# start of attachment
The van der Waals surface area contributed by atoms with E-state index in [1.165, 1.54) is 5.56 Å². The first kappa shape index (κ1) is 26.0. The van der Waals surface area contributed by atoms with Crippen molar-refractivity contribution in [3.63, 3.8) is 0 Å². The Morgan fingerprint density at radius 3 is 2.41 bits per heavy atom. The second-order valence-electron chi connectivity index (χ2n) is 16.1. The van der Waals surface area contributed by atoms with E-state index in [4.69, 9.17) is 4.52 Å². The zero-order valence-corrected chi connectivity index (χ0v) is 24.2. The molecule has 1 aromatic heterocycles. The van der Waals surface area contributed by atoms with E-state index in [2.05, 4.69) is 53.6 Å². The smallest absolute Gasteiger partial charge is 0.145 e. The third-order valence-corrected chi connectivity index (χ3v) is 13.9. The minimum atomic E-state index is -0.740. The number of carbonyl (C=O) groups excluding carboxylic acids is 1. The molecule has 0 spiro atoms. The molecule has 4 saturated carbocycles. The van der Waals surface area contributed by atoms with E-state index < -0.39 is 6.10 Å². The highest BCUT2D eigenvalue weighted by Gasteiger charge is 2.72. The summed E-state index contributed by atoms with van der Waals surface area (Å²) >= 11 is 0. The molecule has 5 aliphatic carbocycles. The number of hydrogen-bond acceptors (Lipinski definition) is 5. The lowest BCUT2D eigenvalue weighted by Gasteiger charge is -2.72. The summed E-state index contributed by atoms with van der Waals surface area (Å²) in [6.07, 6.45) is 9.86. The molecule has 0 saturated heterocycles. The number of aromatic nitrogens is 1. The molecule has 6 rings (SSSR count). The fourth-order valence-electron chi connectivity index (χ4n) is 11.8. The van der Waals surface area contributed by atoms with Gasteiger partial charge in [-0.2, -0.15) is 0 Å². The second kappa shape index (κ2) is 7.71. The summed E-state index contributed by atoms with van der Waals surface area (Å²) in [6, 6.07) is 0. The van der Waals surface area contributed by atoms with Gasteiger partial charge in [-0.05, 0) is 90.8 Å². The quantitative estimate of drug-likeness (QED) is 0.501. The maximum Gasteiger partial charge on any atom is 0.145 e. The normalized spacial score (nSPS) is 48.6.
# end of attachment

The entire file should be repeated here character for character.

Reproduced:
The van der Waals surface area contributed by atoms with E-state index in [1.165, 1.54) is 5.56 Å². The first kappa shape index (κ1) is 26.0. The van der Waals surface area contributed by atoms with Crippen molar-refractivity contribution in [3.63, 3.8) is 0 Å². The Morgan fingerprint density at radius 3 is 2.41 bits per heavy atom. The second-order valence-electron chi connectivity index (χ2n) is 16.1. The van der Waals surface area contributed by atoms with E-state index in [4.69, 9.17) is 4.52 Å². The zero-order valence-corrected chi connectivity index (χ0v) is 24.2. The molecule has 1 aromatic heterocycles. The van der Waals surface area contributed by atoms with E-state index in [2.05, 4.69) is 53.6 Å². The smallest absolute Gasteiger partial charge is 0.145 e. The third-order valence-corrected chi connectivity index (χ3v) is 13.9. The minimum atomic E-state index is -0.740. The number of carbonyl (C=O) groups excluding carboxylic acids is 1. The molecule has 0 spiro atoms. The molecule has 4 saturated carbocycles. The van der Waals surface area contributed by atoms with E-state index < -0.39 is 6.10 Å². The highest BCUT2D eigenvalue weighted by Gasteiger charge is 2.72. The summed E-state index contributed by atoms with van der Waals surface area (Å²) >= 11 is 0. The molecule has 5 aliphatic carbocycles. The number of hydrogen-bond acceptors (Lipinski definition) is 5. The lowest BCUT2D eigenvalue weighted by Gasteiger charge is -2.72. The summed E-state index contributed by atoms with van der Waals surface area (Å²) in [6.07, 6.45) is 9.86. The molecule has 0 saturated heterocycles. The number of aromatic nitrogens is 1. The molecule has 6 rings (SSSR count). The fourth-order valence-electron chi connectivity index (χ4n) is 11.8. The van der Waals surface area contributed by atoms with Gasteiger partial charge in [-0.2, -0.15) is 0 Å². The second kappa shape index (κ2) is 7.71. The summed E-state index contributed by atoms with van der Waals surface area (Å²) in [6, 6.07) is 0. The van der Waals surface area contributed by atoms with Gasteiger partial charge in [-0.05, 0) is 90.8 Å². The quantitative estimate of drug-likeness (QED) is 0.501. The maximum Gasteiger partial charge on any atom is 0.145 e. The normalized spacial score (nSPS) is 48.6.